Thirty-three states and Puerto Rico faced widespread flu activity for the week ended March 30, the US Centers for Disease Control and Prevention reported Friday.
"Here we are in April, and we're still having substantial influenza," said Dr. William Schaffner, medical director of the National Foundation for Infectious Diseases. "It's reduced but still substantial." During the previous week, 34 states and Puerto Rico reported widespread activity.
Although flu has not taken as many lives this year as last, when more than 80,000 people died, the number of deaths is still considerable. Five children died of flu-associated causes during the week ended March 30, bringing total number of childhood deaths for the season to 82; overall, as many as 50,900 total deaths
due to flu have occurred this season, according to the CDC. Not all flu-related deaths are detected or reported, so the actual number may be higher.
The overall hospitalization rate was about 56 for every 100,000 people for the week ended March 30, with the highest rate, about 182 per 100,000, among adults over 65, the agency reported.
The CDC also estimated that there have been up to 549,000 flu hospitalizations
during the 2018-19 season.
Meanwhile, reports of flu-like illness are lessening. While 3.8% of people who visited a clinic or doctor's office complained of flu-like symptoms the previous week, only 3.2% did so during the week ending March 30.
Nationally, H1N1 viral strains have been predominant for the season overall. That said, all regions of the country have been H3N2-predominant for the past three weeks. The H3N2 strain, dominant during last year's 2017-18 flu season, generally causes worse flu symptoms, leading to more hospitalizations and deaths.
"We've had the dominance of H1N1 yield to now a dominance or at least an equivalence of H3N2, which means that the strain that causes more severe disease is actually producing a substantial amount of late season influenza this year," Schaffner said.
Finally, the CDC expects flu activity to remain elevated for several more weeks putting the nation on track for a long season.
"We are having a distinctive, prolonged influenza season," Schaffner said. He predicts that the continuing season will bring even more illness, hospitalizations and deaths, "because this season is going to go through April; it's not going to turn off immediately. And that's a late season."
Experimental vaccine breaks new ground
"It's difficult to speak with you because all my fingers and toes are cramped from being crossed," Schaffner said, joking about his high hopes for the new flu vaccine that entered clinical trials Wednesday.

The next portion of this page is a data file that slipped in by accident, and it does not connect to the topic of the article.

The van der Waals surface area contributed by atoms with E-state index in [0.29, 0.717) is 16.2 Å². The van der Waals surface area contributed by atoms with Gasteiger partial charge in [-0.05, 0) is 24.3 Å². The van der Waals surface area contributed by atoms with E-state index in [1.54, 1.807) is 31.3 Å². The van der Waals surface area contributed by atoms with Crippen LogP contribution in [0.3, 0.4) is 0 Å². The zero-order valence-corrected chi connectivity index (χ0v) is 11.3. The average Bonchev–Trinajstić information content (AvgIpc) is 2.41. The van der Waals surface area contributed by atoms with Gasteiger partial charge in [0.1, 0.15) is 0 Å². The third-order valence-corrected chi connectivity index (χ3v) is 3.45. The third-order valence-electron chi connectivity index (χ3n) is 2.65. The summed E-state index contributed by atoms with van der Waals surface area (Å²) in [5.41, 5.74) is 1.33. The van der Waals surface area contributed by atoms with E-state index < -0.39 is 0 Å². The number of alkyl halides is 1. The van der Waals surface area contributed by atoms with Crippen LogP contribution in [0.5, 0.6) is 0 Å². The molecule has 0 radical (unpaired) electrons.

This experimental vaccine, called H1ssF_3928,
was developed by scientists at the National Institute of Allergy and Infectious Diseases in the hopes that it will provide long-lasting protection against multiple flu virus strains, including those that might cause a pandemic.
"This is an important first step on the multistep road to developing a universal flu vaccine," institute Director Dr. Anthony Fauci. "We're starting off with trying to protect against the group one influenza A viruses."
Fauci explained that there are about 18 influenza A viruses split between two groups, one and two. Although a true "universal" vaccine must prove effectiveness against all flu virus strains, that will be achieved only in gradual steps. The new vaccine, then, is the first step in that it aims to effectively thwart an entire group of related influenza viral strains.
The reason you need to get a new flu shot each year -- and the vaccine itself must be updated annually -- is because part of the virus constantly changes, Fauci said. This phenomenon is called "antigenic drift." To prevent antigenic drift, the new vaccine candidate targets a more constant part of the influenza strain, an aspect of the virus that varies relatively little from strain to strain.
This first phase of the clinical trial, a human experiment, is being conducted at the National Institutes of Health Clinical Center in Bethesda, Maryland. The goals of this first step are limited, Fauci said: "You want to see if the vaccine is safe -- which it likely will be -- and you want to see if it induces the kind of response that would be effective."
The experiment, led by Dr. Grace Chen of the institute's Vaccine Research Center Clinical Trials Program, will require at least 53 healthy adults up to 70 years old. Once they are given the flu shot, participants will return for up to 11 follow-up visits over a year to 15 months. Participants will not be exposed to an actual flu virus as part of the experiment because the scientists are testing for evidence of an immune response as well as safety and side effects.
Fauci expects "the usual type of side effects" as people get from the current flu vaccine, such as a sore arm, and does not expect any unusual reactions. The scientists hope to begin reporting results in early 2020.
"If this works, then you move to Phase 2 and then Phase 3," Fauci said, explaining that those are more involved human experiments looking at dosing and real-world effectiveness. "I'm optimistic because we're at the first step, and finally, we're looking at something that's truly designed to be a universal flu vaccine."
Schaffner said that "getting something like a universal vaccine, which would protect against a whole variety of different strains, would be a major medical advance." The research is "well-considered" and "now, we have to see if it works -- how well it works."
Flu affects the entire world's population, Schaffner said. "If we had a substantially improved vaccine, we could do an awful lot of good," he said. "We have high hopes."